Filtering and Slicing QuickBooks Data in Excel – Part 2

Filtering versus Slicing Pivot Tables

Now, let’s return to our Pivot Table and compare filtering versus slicing. Let’s say that we want to view the sum of the transactions by class, as shown in Figure 5:

  1. Drag Class from the Pivot Table Field List into the Filters section of the PivotTable Field
  2. Click the arrow in cell B2.
  3. Choose New Construction.
  4. Click OK.
  5. At this stage the Pivot Table shows the transaction amounts by type.
Pivot Table Field List

Figure 5: Although you can filter a Pivot Table from the PivotTable Field list, it has its limitations.

At this moment, we can see transactions for New Construction, but what may blur for us is what other classes aren’t presently shown. To determine this we must click the arrow in cell B1 again to extend the filter menu down. Repetitive actions like this in Excel often lead to fatigue and simply overlooking key data elements. Fortunately, Excel’s Slicers feature can solve this for us:

  1. Click on any cell within the Pivot Table.
  2. Choose Slicer from Excel’s Insert
  3. Choose Class from the list.
  4. Click OK.
  5. Notice that the Slicer indicates that New Construction is presently shown on the Pivot Table.
  6. Choose Overhead from the Slicer.
  7. The filter in cell B1 also reflects Overhead.
  8. The Slicer shows at a glance the types that are presently hidden from the Pivot Table.
  9. Click the Clear button on the Slicer to show all fields again.
Slicer Feature

Figure 6: Excel’s Slicer feature filters the data and allows the user to quickly determine which classes are hidden at a given time.

Not every field will necessarily lend itself to being easily sliced. For instance, let’s create a Slicer for the Name field:

  1. Click on any cell within the Pivot Table.
  2. Choose Slicer from Excel’s Insert
  3. Choose Name from the list.
  4. Click OK.
Slicer Feature

Figure 7: Not every field is a good candidate for the Slicer feature.

You can now slice based on Class and/or Name. However, notice that the Name field contains dozens of entries, and unlike the Filter drop-down menus, there’s no Search field that you can use to winnow the list, so you must manually scroll up and down the list to slice on a given Name.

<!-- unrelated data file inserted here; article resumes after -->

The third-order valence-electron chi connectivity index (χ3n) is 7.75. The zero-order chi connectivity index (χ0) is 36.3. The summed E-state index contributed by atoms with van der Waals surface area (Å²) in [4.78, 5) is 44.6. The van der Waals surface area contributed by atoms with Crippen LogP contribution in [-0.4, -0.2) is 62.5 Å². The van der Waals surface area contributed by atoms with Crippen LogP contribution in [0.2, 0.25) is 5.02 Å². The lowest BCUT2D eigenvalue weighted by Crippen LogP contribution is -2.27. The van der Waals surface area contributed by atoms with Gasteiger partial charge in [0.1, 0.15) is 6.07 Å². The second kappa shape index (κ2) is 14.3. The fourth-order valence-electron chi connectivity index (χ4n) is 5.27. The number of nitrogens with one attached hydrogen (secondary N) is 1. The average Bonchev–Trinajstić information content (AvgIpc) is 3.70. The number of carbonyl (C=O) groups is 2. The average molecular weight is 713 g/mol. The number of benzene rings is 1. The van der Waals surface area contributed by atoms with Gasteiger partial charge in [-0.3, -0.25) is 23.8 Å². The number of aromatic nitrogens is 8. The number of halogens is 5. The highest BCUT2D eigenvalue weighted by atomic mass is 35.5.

Slicing Multiple Pivot Tables

Now let’s add a second Pivot Table so that I can show you how a Slicer can control more than one Pivot Table at once. This certainly puts slicing in a class above filtering, as filtering must be done manually, one Pivot Table at a time. To create a second Pivot Table:

  1. Activate the worksheet that contains the Table, as shown in Figure 8.
  2. Choose Summarize With Pivot Table from the Design
  3. Choose Existing Worksheet.
  4. In the Location field select cell D3 from the worksheet that contains your existing Pivot Table.
  5. Click OK.
  6. Choose Account from the Pivot Table Field list, as shown in Figure 9.
  7. Choose Amount from the Pivot Table Field
  8. Right-click on the Class Slicer.
  9. Choose the Connections command, which is labeled Report Connections in Excel 2013 and later, or PivotTable Connections in Excel 2010.
  10. Select your second Pivot Table.
  11. Click OK.
Create Pivot Table

Figure 8: Placing two Pivot Tables on the same sheet sets the stage for Slicers to control multiple Pivot Tables.


Pivot Table Fields

Figure 9: A Slicer can control more than one Pivot Table at a given time.

Repeat those steps for the Name Slicer if desired. You’ll now see that both Pivot Tables adjust automatically based on selections that you make from a Slicer that is connected to both Pivot Tables.

If you’re using Excel 2013 or later, an alternative to Slicers is the Timeline feature that I’ve discussed previously. This offers functionality akin to Slicers, but allows you to filter based on a variety of date ranges.

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About the author

David Ringstrom

David Ringstrom, CPA, is the president of Accounting Advisors, Inc., an Atlanta-based spreadsheet and database consulting firm he started in 1991. Throughout his career, David has spoken at conferences on Excel, and he currently leads dozens of webinars each year on Excel, QuickBooks, and other software. He has served as the technical editor for over 25 books, including several editions in Wiley’s QuickBooks for Dummies and Quicken for Dummies series. In addition to writing for QuickBooks and Beyond, David is the Tech Editor at Large for AccountingWEB and Going Concern. He also offers live webcasts and self-study courses through CPE Link. His freelance articles on spreadsheets have been published as far afield as Pakistan. During training sessions, you’ll often hear David state, “Either you work Excel, or it works you!”


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